- Belfer Center for Science and International Affairs, Harvard Kennedy School Belfer Center Newsletter

Evaluating the Nuclear Posture Review

In February, the Pentagon released a new Nuclear Posture Review (NPR), a comprehensive overview of the nation’s nuclear forces, their disposition, and plans for the future. Here, Belfer Center experts share their assessments of this NPR and the future of America’s nuclear capabilities.

Graham Allison Douglas Dillon Professor of Government

“The NPR tries to make the case for investments in new, smaller ‘non-strategic’ nuclear weapons. As presented, I find the case unpersuasive. I agree that Russia’s increasing reliance on threats to use non-strategic nuclear weapons presents a significant new challenge. But I believe our current arsenal of nuclear and non-nuclear weapons provides a sufficient deterrent. If not, advocates of new weapons should explain why and demonstrate that new weapons could raise the nuclear threshold.”

Matthew Bunn Professor of Practice

“There is little doubt that the United States needs to replace some of its aging nuclear systems if it is going to maintain a nuclear deterrent. But the notion that the world’s most powerful coun­try needs to spend more than $1 trillion on thousands of nuclear weapons, including new types, for a vast array of missions, to assure its security and that of its allies is both dangerous and wrong. We need a broader public debate about how many nuclear weapons, of what kinds, in what postures, for what purposes, are needed for deterrence, and about how best to reduce the very real dangers of nuclear war.”

Ash Carter Belfer Center Director

“I stated when I was Secretary of Defense and continue to maintain that it is essential to recapitalize the nuclear Triad, because it is the bedrock of deter­rence. During the past 25 years, the United States has made no major new investments in its nuclear forces, yet other countries have conducted vigor­ous buildups. This history does not support the contention that U.S. investments fuel the nuclear programs of others. My views are reflected in the latest Nuclear Posture Review.”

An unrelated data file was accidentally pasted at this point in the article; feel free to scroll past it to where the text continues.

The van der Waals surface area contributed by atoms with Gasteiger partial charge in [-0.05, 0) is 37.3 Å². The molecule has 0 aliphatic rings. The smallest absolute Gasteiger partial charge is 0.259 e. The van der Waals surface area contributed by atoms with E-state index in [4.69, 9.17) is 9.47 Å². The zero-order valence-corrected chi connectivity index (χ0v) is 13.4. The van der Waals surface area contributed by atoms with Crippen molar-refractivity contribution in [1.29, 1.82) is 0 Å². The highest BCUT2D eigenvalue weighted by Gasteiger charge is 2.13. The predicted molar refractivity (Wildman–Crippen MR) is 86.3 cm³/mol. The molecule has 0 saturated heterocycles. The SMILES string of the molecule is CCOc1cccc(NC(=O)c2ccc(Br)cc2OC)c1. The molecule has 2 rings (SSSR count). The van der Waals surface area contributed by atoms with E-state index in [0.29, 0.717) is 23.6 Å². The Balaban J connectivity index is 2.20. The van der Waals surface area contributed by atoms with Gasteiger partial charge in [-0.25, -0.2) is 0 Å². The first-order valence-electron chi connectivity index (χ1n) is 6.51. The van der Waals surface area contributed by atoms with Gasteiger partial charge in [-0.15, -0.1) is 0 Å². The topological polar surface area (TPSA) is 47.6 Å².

James Miller Senior Fellow

“Secretary of Defense Jim Mattis’s 2018 Nuclear Posture Review offers continuity with past U.S. policy and plans, including those in the 2010 NPR. It deserves broad bipartisan support. Its proposal for a low-yield SLBM weapon and a new nuclear-tipped sea- launched cruise missile are sensible responses to changed security conditions, especially Russia and North Korea. Given the President’s sole authority to direct nuclear weapons employment, the central question is whether this reasonable Mattis NPR represents the views of President Trump.”

Gary Samore Executive Director for Research

“The ‘new’ Nuclear Posture Review of the Trump administration basically re-affirms President Obama’s policies, espe­cially replacement of the existing U.S. nuclear triad with a new gen­eration of missiles and bombers. The Trump NPR also calls for two new types of low-yield tactical nuclear weapons, which would supplement the two existing types of tactical nuclear weapons in the current arsenal. The need for these new weapons is debatable, but unlikely to be very significant in terms of increasing or decreasing the risk of nuclear war.”

Elizabeth Sherwood-Randall Senior Fellow

“I agree with the 2018 NPR’s emphasis on recapitalizing the American nuclear enterprise and modernizing Triad deliv­ery systems to ensure unrivalled deterrence and allied assurance. Our arsenal is aging while China, Russia, and others aggressively pursue new nuclear capabilities and adopt postures that could challenge the effectiveness of our deter­rent. Simultaneously, the U.S. must continue to spearhead worldwide proliferation prevention initiatives, including enforcing the Iran nuclear agreement and leading efforts to take fissile materials off the global playing field.”

William Tobey Senior Fellow

“The new NPR returns to bipartisan verities held before the Obama administration—a threat-based approach to great power competition. Since the previous NPR was completed, we’ve come to understand better the threats posed by Russia, and potentially China. Where the new NPR advances policy, it sensibly responds to changed strategic circumstances; e.g. deploying a sea-launched nuclear cruise missile would address Russian violation of the INF Treaty and reassure our allies in the face of a growing DPRK threat.”

For more information on this publication: Please contact the Belfer Communications Office
For Academic Citation:

“Evaluating the Nuclear Posture Review.” Belfer Center Newsletter. Belfer Center for Science and International Affairs, Harvard Kennedy School (Spring 2018).

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Graham Allison

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Dr. Elizabeth D. Sherwood-Randall